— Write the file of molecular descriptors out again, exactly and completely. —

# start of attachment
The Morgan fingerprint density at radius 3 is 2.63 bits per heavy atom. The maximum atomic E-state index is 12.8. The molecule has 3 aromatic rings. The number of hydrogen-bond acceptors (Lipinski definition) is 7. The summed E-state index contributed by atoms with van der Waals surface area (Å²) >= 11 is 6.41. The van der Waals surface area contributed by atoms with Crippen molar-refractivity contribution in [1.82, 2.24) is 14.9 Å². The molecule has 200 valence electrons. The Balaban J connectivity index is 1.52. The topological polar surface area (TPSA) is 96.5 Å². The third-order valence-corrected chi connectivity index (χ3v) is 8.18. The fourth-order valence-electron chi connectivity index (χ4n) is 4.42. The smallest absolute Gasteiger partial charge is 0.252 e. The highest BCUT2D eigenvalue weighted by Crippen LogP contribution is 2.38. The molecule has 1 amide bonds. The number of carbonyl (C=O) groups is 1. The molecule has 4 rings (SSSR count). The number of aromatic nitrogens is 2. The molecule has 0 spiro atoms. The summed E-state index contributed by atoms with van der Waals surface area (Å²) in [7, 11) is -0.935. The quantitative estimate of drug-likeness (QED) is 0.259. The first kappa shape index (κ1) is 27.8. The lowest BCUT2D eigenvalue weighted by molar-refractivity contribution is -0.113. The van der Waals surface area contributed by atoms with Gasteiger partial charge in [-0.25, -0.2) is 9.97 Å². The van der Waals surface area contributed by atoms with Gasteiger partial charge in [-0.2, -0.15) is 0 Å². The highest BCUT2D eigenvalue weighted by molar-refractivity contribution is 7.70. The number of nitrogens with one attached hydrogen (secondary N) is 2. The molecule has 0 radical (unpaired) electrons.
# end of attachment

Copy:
The Morgan fingerprint density at radius 3 is 2.63 bits per heavy atom. The maximum atomic E-state index is 12.8. The molecule has 3 aromatic rings. The number of hydrogen-bond acceptors (Lipinski definition) is 7. The summed E-state index contributed by atoms with van der Waals surface area (Å²) >= 11 is 6.41. The van der Waals surface area contributed by atoms with Crippen molar-refractivity contribution in [1.82, 2.24) is 14.9 Å². The molecule has 200 valence electrons. The Balaban J connectivity index is 1.52. The topological polar surface area (TPSA) is 96.5 Å². The third-order valence-corrected chi connectivity index (χ3v) is 8.18. The fourth-order valence-electron chi connectivity index (χ4n) is 4.42. The smallest absolute Gasteiger partial charge is 0.252 e. The highest BCUT2D eigenvalue weighted by Crippen LogP contribution is 2.38. The molecule has 1 amide bonds. The number of carbonyl (C=O) groups is 1. The molecule has 4 rings (SSSR count). The number of aromatic nitrogens is 2. The molecule has 0 spiro atoms. The summed E-state index contributed by atoms with van der Waals surface area (Å²) in [7, 11) is -0.935. The quantitative estimate of drug-likeness (QED) is 0.259. The first kappa shape index (κ1) is 27.8. The lowest BCUT2D eigenvalue weighted by molar-refractivity contribution is -0.113. The van der Waals surface area contributed by atoms with Gasteiger partial charge in [-0.25, -0.2) is 9.97 Å². The van der Waals surface area contributed by atoms with Gasteiger partial charge in [-0.2, -0.15) is 0 Å². The highest BCUT2D eigenvalue weighted by molar-refractivity contribution is 7.70. The number of nitrogens with one attached hydrogen (secondary N) is 2. The molecule has 0 radical (unpaired) electrons.